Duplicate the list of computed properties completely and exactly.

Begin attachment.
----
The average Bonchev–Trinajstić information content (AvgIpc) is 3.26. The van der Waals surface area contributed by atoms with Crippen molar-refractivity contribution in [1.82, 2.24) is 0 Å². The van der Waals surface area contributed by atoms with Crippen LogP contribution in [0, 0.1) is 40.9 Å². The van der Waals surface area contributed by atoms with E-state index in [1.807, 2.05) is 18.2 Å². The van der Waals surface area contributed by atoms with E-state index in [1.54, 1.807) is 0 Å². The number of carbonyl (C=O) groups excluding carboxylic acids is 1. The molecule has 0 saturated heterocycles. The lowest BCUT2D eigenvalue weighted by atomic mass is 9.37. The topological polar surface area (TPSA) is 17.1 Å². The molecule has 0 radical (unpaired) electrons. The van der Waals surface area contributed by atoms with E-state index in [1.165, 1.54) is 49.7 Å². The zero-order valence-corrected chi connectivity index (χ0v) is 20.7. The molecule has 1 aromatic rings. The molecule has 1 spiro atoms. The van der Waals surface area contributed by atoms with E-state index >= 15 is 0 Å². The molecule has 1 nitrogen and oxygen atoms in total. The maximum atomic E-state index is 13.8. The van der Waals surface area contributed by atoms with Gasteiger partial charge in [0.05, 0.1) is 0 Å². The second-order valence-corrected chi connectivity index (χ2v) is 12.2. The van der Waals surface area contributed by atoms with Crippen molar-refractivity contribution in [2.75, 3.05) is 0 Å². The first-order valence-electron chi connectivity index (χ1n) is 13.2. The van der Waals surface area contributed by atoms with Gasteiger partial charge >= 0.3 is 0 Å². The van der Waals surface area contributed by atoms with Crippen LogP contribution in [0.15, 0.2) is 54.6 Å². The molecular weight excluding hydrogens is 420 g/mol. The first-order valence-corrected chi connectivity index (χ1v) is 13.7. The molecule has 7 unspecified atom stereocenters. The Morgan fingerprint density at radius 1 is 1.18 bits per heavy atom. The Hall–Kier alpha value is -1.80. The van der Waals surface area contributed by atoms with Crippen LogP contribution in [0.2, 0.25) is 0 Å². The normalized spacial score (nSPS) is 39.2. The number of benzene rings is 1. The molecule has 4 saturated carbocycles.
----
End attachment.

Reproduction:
The average Bonchev–Trinajstić information content (AvgIpc) is 3.26. The van der Waals surface area contributed by atoms with Crippen molar-refractivity contribution in [1.82, 2.24) is 0 Å². The van der Waals surface area contributed by atoms with Crippen LogP contribution in [0, 0.1) is 40.9 Å². The van der Waals surface area contributed by atoms with E-state index in [1.807, 2.05) is 18.2 Å². The van der Waals surface area contributed by atoms with E-state index in [1.54, 1.807) is 0 Å². The number of carbonyl (C=O) groups excluding carboxylic acids is 1. The molecule has 0 saturated heterocycles. The lowest BCUT2D eigenvalue weighted by atomic mass is 9.37. The topological polar surface area (TPSA) is 17.1 Å². The molecule has 0 radical (unpaired) electrons. The van der Waals surface area contributed by atoms with E-state index in [1.165, 1.54) is 49.7 Å². The zero-order valence-corrected chi connectivity index (χ0v) is 20.7. The molecule has 1 aromatic rings. The molecule has 1 spiro atoms. The van der Waals surface area contributed by atoms with E-state index >= 15 is 0 Å². The molecule has 1 nitrogen and oxygen atoms in total. The maximum atomic E-state index is 13.8. The van der Waals surface area contributed by atoms with Gasteiger partial charge in [0.05, 0.1) is 0 Å². The second-order valence-corrected chi connectivity index (χ2v) is 12.2. The van der Waals surface area contributed by atoms with Crippen molar-refractivity contribution in [2.75, 3.05) is 0 Å². The first-order valence-electron chi connectivity index (χ1n) is 13.2. The van der Waals surface area contributed by atoms with Gasteiger partial charge >= 0.3 is 0 Å². The van der Waals surface area contributed by atoms with Crippen LogP contribution in [0.15, 0.2) is 54.6 Å². The molecular weight excluding hydrogens is 420 g/mol. The first-order valence-corrected chi connectivity index (χ1v) is 13.7. The molecule has 7 unspecified atom stereocenters. The Morgan fingerprint density at radius 1 is 1.18 bits per heavy atom. The Hall–Kier alpha value is -1.80. The van der Waals surface area contributed by atoms with Crippen LogP contribution in [0.2, 0.25) is 0 Å². The normalized spacial score (nSPS) is 39.2. The number of benzene rings is 1. The molecule has 4 saturated carbocycles.